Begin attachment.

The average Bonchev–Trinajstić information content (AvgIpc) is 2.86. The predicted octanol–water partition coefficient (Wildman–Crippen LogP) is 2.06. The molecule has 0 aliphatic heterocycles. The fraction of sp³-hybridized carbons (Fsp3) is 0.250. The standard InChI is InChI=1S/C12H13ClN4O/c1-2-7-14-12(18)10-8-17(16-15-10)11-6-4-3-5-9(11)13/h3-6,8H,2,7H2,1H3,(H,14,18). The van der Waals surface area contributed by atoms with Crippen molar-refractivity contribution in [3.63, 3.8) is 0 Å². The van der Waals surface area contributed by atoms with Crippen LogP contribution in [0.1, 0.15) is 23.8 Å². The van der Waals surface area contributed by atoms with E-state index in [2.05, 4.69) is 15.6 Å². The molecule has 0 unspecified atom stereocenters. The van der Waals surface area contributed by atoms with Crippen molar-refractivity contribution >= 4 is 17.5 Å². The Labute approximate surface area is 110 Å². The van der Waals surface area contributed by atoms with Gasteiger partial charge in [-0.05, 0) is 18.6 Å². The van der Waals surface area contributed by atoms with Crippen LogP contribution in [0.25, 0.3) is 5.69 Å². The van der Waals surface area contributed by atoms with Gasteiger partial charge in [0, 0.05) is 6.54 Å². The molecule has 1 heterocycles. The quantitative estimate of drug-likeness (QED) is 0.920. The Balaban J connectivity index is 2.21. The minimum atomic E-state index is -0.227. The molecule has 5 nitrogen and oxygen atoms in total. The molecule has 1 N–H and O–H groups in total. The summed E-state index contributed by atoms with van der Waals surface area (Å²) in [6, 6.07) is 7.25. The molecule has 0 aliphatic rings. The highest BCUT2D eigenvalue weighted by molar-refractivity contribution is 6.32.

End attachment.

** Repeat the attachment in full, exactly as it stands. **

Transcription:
The average Bonchev–Trinajstić information content (AvgIpc) is 2.86. The predicted octanol–water partition coefficient (Wildman–Crippen LogP) is 2.06. The molecule has 0 aliphatic heterocycles. The fraction of sp³-hybridized carbons (Fsp3) is 0.250. The standard InChI is InChI=1S/C12H13ClN4O/c1-2-7-14-12(18)10-8-17(16-15-10)11-6-4-3-5-9(11)13/h3-6,8H,2,7H2,1H3,(H,14,18). The van der Waals surface area contributed by atoms with Crippen molar-refractivity contribution in [3.63, 3.8) is 0 Å². The van der Waals surface area contributed by atoms with Crippen LogP contribution in [0.1, 0.15) is 23.8 Å². The van der Waals surface area contributed by atoms with E-state index in [2.05, 4.69) is 15.6 Å². The molecule has 0 unspecified atom stereocenters. The van der Waals surface area contributed by atoms with Crippen molar-refractivity contribution >= 4 is 17.5 Å². The Labute approximate surface area is 110 Å². The van der Waals surface area contributed by atoms with Gasteiger partial charge in [-0.05, 0) is 18.6 Å². The van der Waals surface area contributed by atoms with Crippen LogP contribution in [0.25, 0.3) is 5.69 Å². The van der Waals surface area contributed by atoms with Gasteiger partial charge in [0, 0.05) is 6.54 Å². The molecule has 1 heterocycles. The quantitative estimate of drug-likeness (QED) is 0.920. The Balaban J connectivity index is 2.21. The minimum atomic E-state index is -0.227. The molecule has 5 nitrogen and oxygen atoms in total. The molecule has 1 N–H and O–H groups in total. The summed E-state index contributed by atoms with van der Waals surface area (Å²) in [6, 6.07) is 7.25. The molecule has 0 aliphatic rings. The highest BCUT2D eigenvalue weighted by molar-refractivity contribution is 6.32.